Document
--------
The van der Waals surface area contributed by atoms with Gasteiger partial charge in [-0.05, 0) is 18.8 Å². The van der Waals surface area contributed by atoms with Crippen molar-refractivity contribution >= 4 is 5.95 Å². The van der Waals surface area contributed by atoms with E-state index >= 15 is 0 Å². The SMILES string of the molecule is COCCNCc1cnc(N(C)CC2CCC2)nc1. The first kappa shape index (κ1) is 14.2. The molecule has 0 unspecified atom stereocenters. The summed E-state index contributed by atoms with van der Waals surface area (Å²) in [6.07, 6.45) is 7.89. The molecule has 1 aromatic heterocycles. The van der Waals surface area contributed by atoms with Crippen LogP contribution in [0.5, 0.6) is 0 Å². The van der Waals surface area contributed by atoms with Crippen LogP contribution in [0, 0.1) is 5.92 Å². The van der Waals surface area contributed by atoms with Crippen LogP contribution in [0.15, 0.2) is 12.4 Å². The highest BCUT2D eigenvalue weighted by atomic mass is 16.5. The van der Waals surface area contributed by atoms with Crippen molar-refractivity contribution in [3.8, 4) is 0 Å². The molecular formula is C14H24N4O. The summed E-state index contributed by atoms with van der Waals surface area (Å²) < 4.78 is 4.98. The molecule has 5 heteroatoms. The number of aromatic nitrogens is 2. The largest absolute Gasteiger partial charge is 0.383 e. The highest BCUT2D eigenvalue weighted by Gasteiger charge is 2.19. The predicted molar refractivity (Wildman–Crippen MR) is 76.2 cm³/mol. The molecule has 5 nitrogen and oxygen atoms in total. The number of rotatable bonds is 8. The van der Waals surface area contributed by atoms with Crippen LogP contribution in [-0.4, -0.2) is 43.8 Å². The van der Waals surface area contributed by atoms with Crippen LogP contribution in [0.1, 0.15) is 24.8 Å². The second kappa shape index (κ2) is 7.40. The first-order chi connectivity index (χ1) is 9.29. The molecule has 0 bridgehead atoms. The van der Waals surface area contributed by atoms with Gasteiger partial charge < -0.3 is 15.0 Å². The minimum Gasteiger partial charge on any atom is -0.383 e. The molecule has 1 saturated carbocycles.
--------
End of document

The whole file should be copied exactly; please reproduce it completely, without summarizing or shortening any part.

The van der Waals surface area contributed by atoms with Gasteiger partial charge in [-0.05, 0) is 18.8 Å². The van der Waals surface area contributed by atoms with Crippen molar-refractivity contribution >= 4 is 5.95 Å². The van der Waals surface area contributed by atoms with E-state index >= 15 is 0 Å². The SMILES string of the molecule is COCCNCc1cnc(N(C)CC2CCC2)nc1. The first kappa shape index (κ1) is 14.2. The molecule has 0 unspecified atom stereocenters. The summed E-state index contributed by atoms with van der Waals surface area (Å²) in [6.07, 6.45) is 7.89. The molecule has 1 aromatic heterocycles. The van der Waals surface area contributed by atoms with Crippen LogP contribution in [0.5, 0.6) is 0 Å². The van der Waals surface area contributed by atoms with Crippen LogP contribution in [0, 0.1) is 5.92 Å². The van der Waals surface area contributed by atoms with Crippen LogP contribution in [0.15, 0.2) is 12.4 Å². The highest BCUT2D eigenvalue weighted by atomic mass is 16.5. The van der Waals surface area contributed by atoms with Crippen molar-refractivity contribution in [3.8, 4) is 0 Å². The molecular formula is C14H24N4O. The summed E-state index contributed by atoms with van der Waals surface area (Å²) < 4.78 is 4.98. The molecule has 5 heteroatoms. The number of aromatic nitrogens is 2. The largest absolute Gasteiger partial charge is 0.383 e. The highest BCUT2D eigenvalue weighted by Gasteiger charge is 2.19. The predicted molar refractivity (Wildman–Crippen MR) is 76.2 cm³/mol. The molecule has 5 nitrogen and oxygen atoms in total. The number of rotatable bonds is 8. The van der Waals surface area contributed by atoms with Crippen LogP contribution in [-0.4, -0.2) is 43.8 Å². The van der Waals surface area contributed by atoms with Crippen LogP contribution in [0.1, 0.15) is 24.8 Å². The second kappa shape index (κ2) is 7.40. The first-order chi connectivity index (χ1) is 9.29. The molecule has 0 bridgehead atoms. The van der Waals surface area contributed by atoms with Gasteiger partial charge < -0.3 is 15.0 Å². The minimum Gasteiger partial charge on any atom is -0.383 e. The molecule has 1 saturated carbocycles.